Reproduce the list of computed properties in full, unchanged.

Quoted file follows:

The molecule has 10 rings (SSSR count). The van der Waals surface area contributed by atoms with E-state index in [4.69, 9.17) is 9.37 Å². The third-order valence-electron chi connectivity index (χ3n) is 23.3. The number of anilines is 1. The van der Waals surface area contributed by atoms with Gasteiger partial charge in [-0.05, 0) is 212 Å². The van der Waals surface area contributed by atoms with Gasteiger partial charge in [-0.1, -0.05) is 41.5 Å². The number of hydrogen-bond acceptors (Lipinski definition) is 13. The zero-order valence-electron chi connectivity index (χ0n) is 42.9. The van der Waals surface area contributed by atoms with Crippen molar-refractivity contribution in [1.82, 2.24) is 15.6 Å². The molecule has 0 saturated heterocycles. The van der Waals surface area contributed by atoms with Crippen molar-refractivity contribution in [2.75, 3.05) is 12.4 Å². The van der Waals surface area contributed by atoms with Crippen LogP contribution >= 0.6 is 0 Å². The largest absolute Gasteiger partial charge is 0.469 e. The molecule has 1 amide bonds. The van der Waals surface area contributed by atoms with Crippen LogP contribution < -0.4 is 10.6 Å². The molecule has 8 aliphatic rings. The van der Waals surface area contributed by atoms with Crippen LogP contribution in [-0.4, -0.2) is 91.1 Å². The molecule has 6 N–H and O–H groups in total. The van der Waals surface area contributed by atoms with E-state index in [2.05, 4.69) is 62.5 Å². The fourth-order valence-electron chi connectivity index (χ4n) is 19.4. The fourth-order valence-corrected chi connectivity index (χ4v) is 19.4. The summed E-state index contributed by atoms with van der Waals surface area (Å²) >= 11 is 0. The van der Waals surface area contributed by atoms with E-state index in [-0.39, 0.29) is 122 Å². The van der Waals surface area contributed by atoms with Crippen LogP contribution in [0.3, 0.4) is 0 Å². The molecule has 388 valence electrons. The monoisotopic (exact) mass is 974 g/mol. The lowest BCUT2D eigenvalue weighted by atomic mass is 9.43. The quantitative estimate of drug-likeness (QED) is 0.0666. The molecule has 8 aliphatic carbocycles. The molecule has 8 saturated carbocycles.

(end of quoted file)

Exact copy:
The molecule has 10 rings (SSSR count). The van der Waals surface area contributed by atoms with E-state index in [4.69, 9.17) is 9.37 Å². The third-order valence-electron chi connectivity index (χ3n) is 23.3. The number of anilines is 1. The van der Waals surface area contributed by atoms with Gasteiger partial charge in [-0.05, 0) is 212 Å². The van der Waals surface area contributed by atoms with Gasteiger partial charge in [-0.1, -0.05) is 41.5 Å². The number of hydrogen-bond acceptors (Lipinski definition) is 13. The zero-order valence-electron chi connectivity index (χ0n) is 42.9. The van der Waals surface area contributed by atoms with Crippen molar-refractivity contribution in [1.82, 2.24) is 15.6 Å². The molecule has 0 saturated heterocycles. The van der Waals surface area contributed by atoms with Crippen molar-refractivity contribution in [2.75, 3.05) is 12.4 Å². The van der Waals surface area contributed by atoms with Crippen LogP contribution >= 0.6 is 0 Å². The largest absolute Gasteiger partial charge is 0.469 e. The molecule has 1 amide bonds. The van der Waals surface area contributed by atoms with Crippen LogP contribution < -0.4 is 10.6 Å². The molecule has 8 aliphatic rings. The van der Waals surface area contributed by atoms with Crippen LogP contribution in [-0.4, -0.2) is 91.1 Å². The molecule has 6 N–H and O–H groups in total. The van der Waals surface area contributed by atoms with E-state index in [2.05, 4.69) is 62.5 Å². The fourth-order valence-electron chi connectivity index (χ4n) is 19.4. The fourth-order valence-corrected chi connectivity index (χ4v) is 19.4. The summed E-state index contributed by atoms with van der Waals surface area (Å²) >= 11 is 0. The van der Waals surface area contributed by atoms with E-state index in [-0.39, 0.29) is 122 Å². The van der Waals surface area contributed by atoms with Crippen LogP contribution in [0.3, 0.4) is 0 Å². The molecule has 388 valence electrons. The monoisotopic (exact) mass is 974 g/mol. The lowest BCUT2D eigenvalue weighted by atomic mass is 9.43. The quantitative estimate of drug-likeness (QED) is 0.0666. The molecule has 8 aliphatic carbocycles. The molecule has 8 saturated carbocycles.